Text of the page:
Section 39 of the Matrimonial Causes Act provides for the grounds upon which an action for judicial separation can be instituted.

8/2/20223 min read


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The process used in instituting a legal separation in Nigeria is by a petition filed at any High Court in Nigeria. Section 39 of the Matrimonial Causes Act provides for the grounds upon which an action for judicial separation can be instituted. Judicial separation proceedings follow a similar format to divorce proceedings, but the court does not consider whether the marriage has irretrievably broken down as it does for divorce, as the marriage continues legally.

Sections 15 (2) and 16 (1) of the Matrimonial Causes Act provide for facts as grounds for judicial separation as follows:

  1. That the respondent has wilfully and persistently refused to consummate the marriage

  2. That since the marriage, the respondent has committed adultery and the petitioner finds it intolerable to live with

  3. That since the marriage, the respondent has behaved in a way that the petitioner cannot be reasonably expected to live with the respondent. Such behaviours could include drug addiction, habitual drunkenness, murder, bestiality, sodomy, rape, criminal convictions, and so on

  4. That the respondent has deserted the petitioner for a continuous period of at least one year immediately preceding the presentation of the petition

  5. The petitioner can also state the fact that the parties have lived apart for a period of at least two years immediately the presentation of the petition

  6. The other party has failed to comply with a decree or restitution of conjugal rights made by the High Court for not less than one year.

The goal of the court to grant judicial separation to the aggrieved party is to ponder over their relationship and give it another chance before divorce. Consequently, judicial separation and divorce are not similar. However, judicial separation can be a ground for divorce. The legal separation is different from the dissolution of marriage because the parties cease to have any legal duties or obligation to each other in dissolution of marriage. There is only one decree of judicial separation, where in divorce proceedings a Decree Nisi must be pronounced, before the final Decree Absolute is issued by the Court, legally ending the marriage.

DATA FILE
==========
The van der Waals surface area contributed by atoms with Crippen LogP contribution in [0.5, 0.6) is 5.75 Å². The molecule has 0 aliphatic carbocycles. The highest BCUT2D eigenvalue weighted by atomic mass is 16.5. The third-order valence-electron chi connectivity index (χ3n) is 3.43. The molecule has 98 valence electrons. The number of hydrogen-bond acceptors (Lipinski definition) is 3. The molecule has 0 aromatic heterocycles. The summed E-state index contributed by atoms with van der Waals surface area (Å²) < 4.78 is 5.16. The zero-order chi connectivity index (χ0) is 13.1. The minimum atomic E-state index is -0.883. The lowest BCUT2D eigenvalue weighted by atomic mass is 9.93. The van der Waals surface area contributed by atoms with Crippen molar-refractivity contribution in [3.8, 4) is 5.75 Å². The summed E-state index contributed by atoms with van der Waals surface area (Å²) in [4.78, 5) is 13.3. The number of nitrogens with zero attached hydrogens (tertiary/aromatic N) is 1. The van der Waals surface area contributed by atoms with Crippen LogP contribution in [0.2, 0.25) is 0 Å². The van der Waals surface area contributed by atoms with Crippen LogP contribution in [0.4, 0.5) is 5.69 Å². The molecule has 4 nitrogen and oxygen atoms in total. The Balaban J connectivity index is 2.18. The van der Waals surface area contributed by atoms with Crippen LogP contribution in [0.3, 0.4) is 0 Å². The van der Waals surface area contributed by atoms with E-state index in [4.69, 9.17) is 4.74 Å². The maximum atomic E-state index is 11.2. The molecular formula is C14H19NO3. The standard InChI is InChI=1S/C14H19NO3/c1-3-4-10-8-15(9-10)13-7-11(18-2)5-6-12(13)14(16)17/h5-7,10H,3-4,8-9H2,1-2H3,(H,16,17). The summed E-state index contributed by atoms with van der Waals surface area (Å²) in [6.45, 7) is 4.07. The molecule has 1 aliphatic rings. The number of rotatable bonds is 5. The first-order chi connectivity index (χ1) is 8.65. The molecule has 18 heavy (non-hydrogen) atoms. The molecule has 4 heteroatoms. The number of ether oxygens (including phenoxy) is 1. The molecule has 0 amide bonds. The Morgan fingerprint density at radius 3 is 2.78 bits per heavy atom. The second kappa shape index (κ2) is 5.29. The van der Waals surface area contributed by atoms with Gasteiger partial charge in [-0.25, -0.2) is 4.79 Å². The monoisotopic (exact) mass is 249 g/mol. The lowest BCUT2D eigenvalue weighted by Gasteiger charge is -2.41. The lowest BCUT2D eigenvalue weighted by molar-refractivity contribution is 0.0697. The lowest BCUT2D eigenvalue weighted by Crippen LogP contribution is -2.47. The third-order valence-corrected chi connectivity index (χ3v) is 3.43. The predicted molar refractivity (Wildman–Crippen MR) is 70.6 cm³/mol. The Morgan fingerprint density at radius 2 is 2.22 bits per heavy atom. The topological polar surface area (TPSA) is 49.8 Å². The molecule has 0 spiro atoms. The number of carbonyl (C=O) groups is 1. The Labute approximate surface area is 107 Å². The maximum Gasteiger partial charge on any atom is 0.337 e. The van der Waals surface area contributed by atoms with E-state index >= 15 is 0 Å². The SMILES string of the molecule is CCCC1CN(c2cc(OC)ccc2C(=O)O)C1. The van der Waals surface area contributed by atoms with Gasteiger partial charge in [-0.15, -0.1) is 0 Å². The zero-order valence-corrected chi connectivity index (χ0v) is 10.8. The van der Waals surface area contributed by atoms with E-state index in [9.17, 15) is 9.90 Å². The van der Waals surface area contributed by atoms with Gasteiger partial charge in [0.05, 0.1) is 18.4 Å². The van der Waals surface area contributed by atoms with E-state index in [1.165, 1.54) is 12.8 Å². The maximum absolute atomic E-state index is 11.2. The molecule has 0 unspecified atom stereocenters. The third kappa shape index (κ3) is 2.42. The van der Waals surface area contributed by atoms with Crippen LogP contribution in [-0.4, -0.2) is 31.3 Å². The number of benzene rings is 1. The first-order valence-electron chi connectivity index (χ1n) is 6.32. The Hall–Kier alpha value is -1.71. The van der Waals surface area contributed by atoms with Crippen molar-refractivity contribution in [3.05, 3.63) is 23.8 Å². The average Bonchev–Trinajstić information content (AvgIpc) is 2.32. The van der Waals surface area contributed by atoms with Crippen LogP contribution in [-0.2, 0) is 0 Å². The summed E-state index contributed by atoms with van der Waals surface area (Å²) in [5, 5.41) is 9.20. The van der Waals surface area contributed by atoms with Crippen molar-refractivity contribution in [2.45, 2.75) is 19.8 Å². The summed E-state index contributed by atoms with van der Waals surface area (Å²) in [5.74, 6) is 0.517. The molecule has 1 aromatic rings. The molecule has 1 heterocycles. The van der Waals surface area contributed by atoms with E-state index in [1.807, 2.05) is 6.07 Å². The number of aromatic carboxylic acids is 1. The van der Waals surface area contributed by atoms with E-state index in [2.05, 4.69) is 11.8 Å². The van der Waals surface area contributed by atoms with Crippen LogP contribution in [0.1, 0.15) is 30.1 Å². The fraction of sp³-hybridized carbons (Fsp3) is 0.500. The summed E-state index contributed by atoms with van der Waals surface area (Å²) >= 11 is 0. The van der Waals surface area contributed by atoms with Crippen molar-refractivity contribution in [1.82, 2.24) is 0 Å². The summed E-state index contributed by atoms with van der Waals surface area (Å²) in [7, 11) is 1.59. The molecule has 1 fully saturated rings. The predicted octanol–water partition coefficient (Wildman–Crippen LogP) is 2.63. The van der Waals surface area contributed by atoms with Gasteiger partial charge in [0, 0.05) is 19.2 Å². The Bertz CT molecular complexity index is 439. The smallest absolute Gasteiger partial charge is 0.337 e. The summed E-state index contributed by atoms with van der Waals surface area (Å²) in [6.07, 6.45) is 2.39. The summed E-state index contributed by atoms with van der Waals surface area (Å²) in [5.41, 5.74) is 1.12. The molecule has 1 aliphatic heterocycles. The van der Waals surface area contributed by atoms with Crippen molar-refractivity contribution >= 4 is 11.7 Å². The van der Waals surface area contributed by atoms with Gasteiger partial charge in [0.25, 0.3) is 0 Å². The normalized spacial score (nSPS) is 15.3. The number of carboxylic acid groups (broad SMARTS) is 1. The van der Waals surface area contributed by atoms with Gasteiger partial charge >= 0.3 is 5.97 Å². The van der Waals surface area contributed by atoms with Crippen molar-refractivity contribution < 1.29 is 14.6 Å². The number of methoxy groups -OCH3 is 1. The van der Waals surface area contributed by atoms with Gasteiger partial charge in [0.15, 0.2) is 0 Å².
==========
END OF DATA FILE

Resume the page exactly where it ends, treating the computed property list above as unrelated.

A decree of Judicial Separation relieves the petitioner from the obligation to cohabit with the other party to the marriage when ordered by the Court. While the decree remains in operation, none of the spouses can be in desertion. The decree however does not affect the marriage or the status, right and obligations of the parties to the marriage. The parties remain husband and wife for all other purposes. As an illustration, the wife cannot acquire a separate domicile from the husband during the enforcement of a decree of judicial separation. If one of the parties dies intestate, their property is distributed as though the surviving spouse had died (in the same way as a divorced couple), so they will not be entitled to the rights of a spouse on the intestacy of the deceased. Where there exists a will, this would remain unaffected (unlike the position on divorce). Therefore, if a will leaves property to the surviving spouse, that party would be entitled to it despite the judicial separation.

The Court can make almost all of the same financial orders as upon divorce, except for pension sharing. Consequently, where a husband fails to pay maintenance as ordered by the court to his wife, he would be liable for necessaries supplied for the wife's use. Furthermore, either spouse can marry other people after getting a divorce, but not after a judicial separation. There is no liberty to re-marry, and all other bonds of married life remain in place. Either party to the marriage may die the other party in contract or tort while a decree of judicial separation is in force. The wife is treated as a feme sole, that is, a single woman, whether unmarried, spinster, widow or divorcee, in that case. The court can discharge a decree of judicial separation where the parties voluntarily resume cohabiting. This is done by both parties applying to the court for an order discharging the decree as provided under Section 45 of the Act.

Furthermore, there is no time limit in place, so one can apply for a judicial separation even if they have been married for not up to a year. In judicial separation, both parties will live separately for a specific period of time given by court to save their marriage. During this phase, both the husband and wife will continue the legal status of being in a relationship and yet live separately at the same time.

NB: This article is not a legal advice, and under no circumstance should you take it as such. All information provided are for general purpose only. For information, please contact chamanlawfirm@gmail.com


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